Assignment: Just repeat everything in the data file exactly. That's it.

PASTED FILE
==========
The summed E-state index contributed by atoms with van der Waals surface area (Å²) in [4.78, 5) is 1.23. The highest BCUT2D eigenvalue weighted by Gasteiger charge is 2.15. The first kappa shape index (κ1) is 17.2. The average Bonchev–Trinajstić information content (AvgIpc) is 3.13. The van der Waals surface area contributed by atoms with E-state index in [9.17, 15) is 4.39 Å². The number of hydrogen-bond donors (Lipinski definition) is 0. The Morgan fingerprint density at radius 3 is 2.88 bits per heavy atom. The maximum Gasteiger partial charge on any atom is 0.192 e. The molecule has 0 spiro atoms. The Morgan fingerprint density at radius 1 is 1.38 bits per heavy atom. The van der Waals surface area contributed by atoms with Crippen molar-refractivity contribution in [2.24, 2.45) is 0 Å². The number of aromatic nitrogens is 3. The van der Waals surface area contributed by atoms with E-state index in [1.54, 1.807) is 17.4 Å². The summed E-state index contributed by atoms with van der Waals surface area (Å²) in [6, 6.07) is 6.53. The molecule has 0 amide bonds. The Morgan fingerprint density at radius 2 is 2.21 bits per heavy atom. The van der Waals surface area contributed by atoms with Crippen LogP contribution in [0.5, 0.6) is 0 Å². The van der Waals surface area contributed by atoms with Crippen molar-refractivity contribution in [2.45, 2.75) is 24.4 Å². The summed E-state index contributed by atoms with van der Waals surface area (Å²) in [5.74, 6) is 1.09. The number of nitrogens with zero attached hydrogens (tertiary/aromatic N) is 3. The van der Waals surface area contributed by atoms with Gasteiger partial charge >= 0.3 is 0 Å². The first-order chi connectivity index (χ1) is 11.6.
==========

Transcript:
The summed E-state index contributed by atoms with van der Waals surface area (Å²) in [4.78, 5) is 1.23. The highest BCUT2D eigenvalue weighted by Gasteiger charge is 2.15. The first kappa shape index (κ1) is 17.2. The average Bonchev–Trinajstić information content (AvgIpc) is 3.13. The van der Waals surface area contributed by atoms with E-state index in [9.17, 15) is 4.39 Å². The number of hydrogen-bond donors (Lipinski definition) is 0. The Morgan fingerprint density at radius 3 is 2.88 bits per heavy atom. The maximum Gasteiger partial charge on any atom is 0.192 e. The molecule has 0 spiro atoms. The Morgan fingerprint density at radius 1 is 1.38 bits per heavy atom. The van der Waals surface area contributed by atoms with Crippen molar-refractivity contribution in [2.24, 2.45) is 0 Å². The number of aromatic nitrogens is 3. The van der Waals surface area contributed by atoms with E-state index in [1.54, 1.807) is 17.4 Å². The summed E-state index contributed by atoms with van der Waals surface area (Å²) in [6, 6.07) is 6.53. The molecule has 0 amide bonds. The Morgan fingerprint density at radius 2 is 2.21 bits per heavy atom. The van der Waals surface area contributed by atoms with Crippen LogP contribution in [0.5, 0.6) is 0 Å². The van der Waals surface area contributed by atoms with Crippen molar-refractivity contribution in [2.45, 2.75) is 24.4 Å². The summed E-state index contributed by atoms with van der Waals surface area (Å²) in [5.74, 6) is 1.09. The number of nitrogens with zero attached hydrogens (tertiary/aromatic N) is 3. The van der Waals surface area contributed by atoms with Gasteiger partial charge >= 0.3 is 0 Å². The first-order chi connectivity index (χ1) is 11.6.